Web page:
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(RNS) With his flowing black robe and long white beard, Ecumenical Patriarch Bartholomew is a living portrait of the 2,000-year-old Orthodox Christian faith.
And yet, he says, he’s somewhat of a revolutionary.
“By calling Christianity revolutionary, and saying it is dedicated to change, we are not siding with progressives — just as, by conserving it, we are not siding with conservatives,” he said in a lecture at Georgetown University on Tuesday (Nov. 3).
“The only side that we take is that of our faith, which today may seem to land us in one political camp, tomorrow another, but in truth we are always only in one camp, that of our Lord and Savior Jesus Christ.”
The speech of the Istanbul-based patriarch was one of numerous appearances by the man known for his advocacy of interfaith relations and religious freedom, and often dubbed the “green patriarch” for working to combat environmental degradation.
During his two-and-a-half week U.S. visit, he’s spoken from the banks of the Mississippi River, where he led a conference on problems affecting the world’s major bodies of water. He later traveled to New York, where he received an honorary degree from Catholic leaders at Fordham University, visited a Manhattan synagogue and conducted a prayer service at the United Nations.
The 69-year-old patriarch is the top spiritual leader of the world’s Orthodox Christians and their primary messenger to people unfamiliar with Orthodox traditions or theology.
“He’s someone who can speak a language that everyone understands,” said Elizabeth Prodromou, a Greek Orthodox Christian and director of a program on international relations and religion at Boston University.
“He makes religion accessible in terms of those urgent problems that preoccupy all of us as human beings and American citizens.”
Bartholomew may speak for the grass roots but he has the ear of the powerful across Washington.
In addition to meeting with President Obama, the patriarch’s schedule includes dinner at Vice President Joe Biden’s residence, meetings with congressional leaders and Secretary of State Hillary Rodham Clinton, and sessions with ambassadors to Turkey and Greece.
He also plans to have a private breakfast with schoolmates from the Theological School of Halki that was closed by Turkey in the 1970s. In his April meeting with Obama in Turkey, he discussed the closed seminary, which Obama has urged Turkish lawmakers to reopen. A congressional resolution welcoming Bartholomew to Washington also called for the school to be reopened.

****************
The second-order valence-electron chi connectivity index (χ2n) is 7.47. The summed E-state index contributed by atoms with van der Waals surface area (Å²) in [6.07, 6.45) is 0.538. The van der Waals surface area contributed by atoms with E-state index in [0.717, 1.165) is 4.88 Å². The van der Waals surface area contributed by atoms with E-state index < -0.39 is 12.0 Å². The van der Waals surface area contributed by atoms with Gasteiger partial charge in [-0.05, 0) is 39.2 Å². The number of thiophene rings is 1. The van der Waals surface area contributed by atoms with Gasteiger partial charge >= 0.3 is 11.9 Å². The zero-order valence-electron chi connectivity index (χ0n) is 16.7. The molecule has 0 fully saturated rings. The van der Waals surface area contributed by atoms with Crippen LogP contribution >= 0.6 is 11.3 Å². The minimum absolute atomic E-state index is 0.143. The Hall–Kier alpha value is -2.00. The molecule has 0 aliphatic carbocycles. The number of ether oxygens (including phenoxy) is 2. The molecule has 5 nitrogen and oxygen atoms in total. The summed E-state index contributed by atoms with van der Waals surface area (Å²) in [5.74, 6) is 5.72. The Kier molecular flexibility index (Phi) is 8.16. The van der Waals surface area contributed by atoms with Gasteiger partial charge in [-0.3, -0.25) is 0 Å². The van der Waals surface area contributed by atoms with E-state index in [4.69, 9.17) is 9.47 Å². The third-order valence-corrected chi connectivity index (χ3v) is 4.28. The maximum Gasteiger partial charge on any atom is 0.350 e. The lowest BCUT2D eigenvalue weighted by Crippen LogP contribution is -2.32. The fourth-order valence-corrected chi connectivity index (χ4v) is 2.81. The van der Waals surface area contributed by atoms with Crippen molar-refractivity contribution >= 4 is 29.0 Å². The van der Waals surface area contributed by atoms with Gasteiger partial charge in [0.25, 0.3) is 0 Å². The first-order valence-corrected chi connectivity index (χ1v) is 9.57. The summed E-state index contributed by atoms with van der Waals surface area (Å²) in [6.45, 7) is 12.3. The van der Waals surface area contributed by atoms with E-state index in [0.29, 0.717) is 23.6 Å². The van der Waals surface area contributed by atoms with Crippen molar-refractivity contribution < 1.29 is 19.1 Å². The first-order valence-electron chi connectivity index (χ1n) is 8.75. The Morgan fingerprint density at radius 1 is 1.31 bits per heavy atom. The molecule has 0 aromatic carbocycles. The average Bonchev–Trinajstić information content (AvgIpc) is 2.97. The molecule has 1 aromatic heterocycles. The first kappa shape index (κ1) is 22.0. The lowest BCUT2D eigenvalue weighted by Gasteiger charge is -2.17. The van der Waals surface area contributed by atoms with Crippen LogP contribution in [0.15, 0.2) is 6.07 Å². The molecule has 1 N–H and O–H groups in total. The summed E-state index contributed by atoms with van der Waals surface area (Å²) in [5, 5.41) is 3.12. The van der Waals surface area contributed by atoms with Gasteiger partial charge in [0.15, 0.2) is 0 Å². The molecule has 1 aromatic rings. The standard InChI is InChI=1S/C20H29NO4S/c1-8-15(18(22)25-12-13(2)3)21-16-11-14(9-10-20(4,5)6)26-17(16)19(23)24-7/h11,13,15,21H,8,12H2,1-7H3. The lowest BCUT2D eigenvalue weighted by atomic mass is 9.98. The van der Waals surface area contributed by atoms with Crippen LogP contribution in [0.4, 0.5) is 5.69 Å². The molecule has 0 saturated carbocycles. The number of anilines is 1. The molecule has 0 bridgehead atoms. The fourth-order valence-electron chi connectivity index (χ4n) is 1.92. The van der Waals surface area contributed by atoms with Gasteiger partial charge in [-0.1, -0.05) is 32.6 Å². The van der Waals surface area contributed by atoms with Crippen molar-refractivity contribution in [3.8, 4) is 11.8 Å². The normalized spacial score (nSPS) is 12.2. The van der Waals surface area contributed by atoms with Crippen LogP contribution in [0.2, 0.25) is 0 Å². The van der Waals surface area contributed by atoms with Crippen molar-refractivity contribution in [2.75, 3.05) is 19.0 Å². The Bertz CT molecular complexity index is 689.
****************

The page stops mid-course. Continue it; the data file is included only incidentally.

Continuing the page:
A White House statement on Obama’s Tuesday meeting with Bartholomew noted that the president reaffirmed his support for the seminary.
“He also took the opportunity to reiterate the U.S. commitment to confronting global climate change and to applaud the Ecumenical Patriarch for his work on global interfaith dialogue,” the Obama administration said.
At Fordham, Bartholomew congratulated the Jesuit school on its ecumenical efforts — including offering Orthodox Christian studies — and called for greater cooperation across faiths.
“As faith communities and as religious leaders, it is our obligation constantly to pursue and persistently to proclaim alternative ways to order human affairs, ways that reject violence and reach for peace,” he said in an Oct. 27 speech. “Human conflict may well be inevitable in our world; but war certainly is not.”
At many stops — from Fordham to Georgetown to the White House — Bartholomew returned to his priority of caring for the environment, saying those who “tyrannize the earth” are committing sins.
“It’s very significant to have so prominent an Orthodox figure not talking just to the church but very much talking to the world,” said the Rev. Alexander Rentel, assistant professor of canon law and Byzantine Studies at St. Vladimir’s Orthodox Theological Seminary in Crestwood, N.Y.
His blending of faith and environmental concerns pleases Orthodox Christians like Rentel, a priest in the Orthodox Church in America who was struck by the patriarch’s image of “late antiquity mixed with Huck Finn” as he visited the Mississippi River in New Orleans.
“As an American Orthodox, it somehow brings my worlds together in a different way,” he said.
Copyright 2009 Religion News Service. All rights reserved. No part of this transmission may be distributed or reproduced without written permission.

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